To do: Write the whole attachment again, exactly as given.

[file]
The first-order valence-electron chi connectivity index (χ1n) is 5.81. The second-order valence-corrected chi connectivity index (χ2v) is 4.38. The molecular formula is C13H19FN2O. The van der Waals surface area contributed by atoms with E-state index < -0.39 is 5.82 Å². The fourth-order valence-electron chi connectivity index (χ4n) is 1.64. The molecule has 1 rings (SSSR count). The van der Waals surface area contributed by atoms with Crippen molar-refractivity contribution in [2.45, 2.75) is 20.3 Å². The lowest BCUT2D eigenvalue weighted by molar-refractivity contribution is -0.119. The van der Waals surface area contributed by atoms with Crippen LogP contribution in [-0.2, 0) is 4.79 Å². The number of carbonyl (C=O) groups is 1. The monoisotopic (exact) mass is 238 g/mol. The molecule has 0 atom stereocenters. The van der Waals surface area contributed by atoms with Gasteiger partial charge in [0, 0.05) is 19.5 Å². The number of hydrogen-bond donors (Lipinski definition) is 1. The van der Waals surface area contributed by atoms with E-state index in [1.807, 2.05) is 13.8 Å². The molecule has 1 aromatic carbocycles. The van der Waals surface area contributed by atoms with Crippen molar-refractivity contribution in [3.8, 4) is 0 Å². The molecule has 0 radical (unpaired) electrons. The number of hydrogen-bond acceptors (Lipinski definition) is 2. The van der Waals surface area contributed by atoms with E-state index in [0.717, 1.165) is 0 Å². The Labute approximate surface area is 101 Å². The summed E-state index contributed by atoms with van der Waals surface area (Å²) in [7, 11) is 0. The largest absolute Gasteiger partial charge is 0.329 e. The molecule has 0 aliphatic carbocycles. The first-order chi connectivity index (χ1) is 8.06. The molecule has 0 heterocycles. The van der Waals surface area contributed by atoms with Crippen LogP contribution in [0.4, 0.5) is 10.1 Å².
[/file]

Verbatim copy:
The first-order valence-electron chi connectivity index (χ1n) is 5.81. The second-order valence-corrected chi connectivity index (χ2v) is 4.38. The molecular formula is C13H19FN2O. The van der Waals surface area contributed by atoms with E-state index < -0.39 is 5.82 Å². The fourth-order valence-electron chi connectivity index (χ4n) is 1.64. The molecule has 1 rings (SSSR count). The van der Waals surface area contributed by atoms with Crippen molar-refractivity contribution in [2.45, 2.75) is 20.3 Å². The lowest BCUT2D eigenvalue weighted by molar-refractivity contribution is -0.119. The van der Waals surface area contributed by atoms with Crippen LogP contribution in [-0.2, 0) is 4.79 Å². The number of carbonyl (C=O) groups is 1. The monoisotopic (exact) mass is 238 g/mol. The molecule has 0 atom stereocenters. The van der Waals surface area contributed by atoms with Gasteiger partial charge in [0, 0.05) is 19.5 Å². The number of hydrogen-bond donors (Lipinski definition) is 1. The van der Waals surface area contributed by atoms with E-state index in [1.807, 2.05) is 13.8 Å². The molecule has 1 aromatic carbocycles. The van der Waals surface area contributed by atoms with Crippen molar-refractivity contribution in [3.8, 4) is 0 Å². The molecule has 0 radical (unpaired) electrons. The number of hydrogen-bond acceptors (Lipinski definition) is 2. The van der Waals surface area contributed by atoms with E-state index in [0.717, 1.165) is 0 Å². The Labute approximate surface area is 101 Å². The summed E-state index contributed by atoms with van der Waals surface area (Å²) in [7, 11) is 0. The largest absolute Gasteiger partial charge is 0.329 e. The molecule has 0 aliphatic carbocycles. The first-order chi connectivity index (χ1) is 8.06. The molecule has 0 heterocycles. The van der Waals surface area contributed by atoms with Crippen LogP contribution in [0.4, 0.5) is 10.1 Å².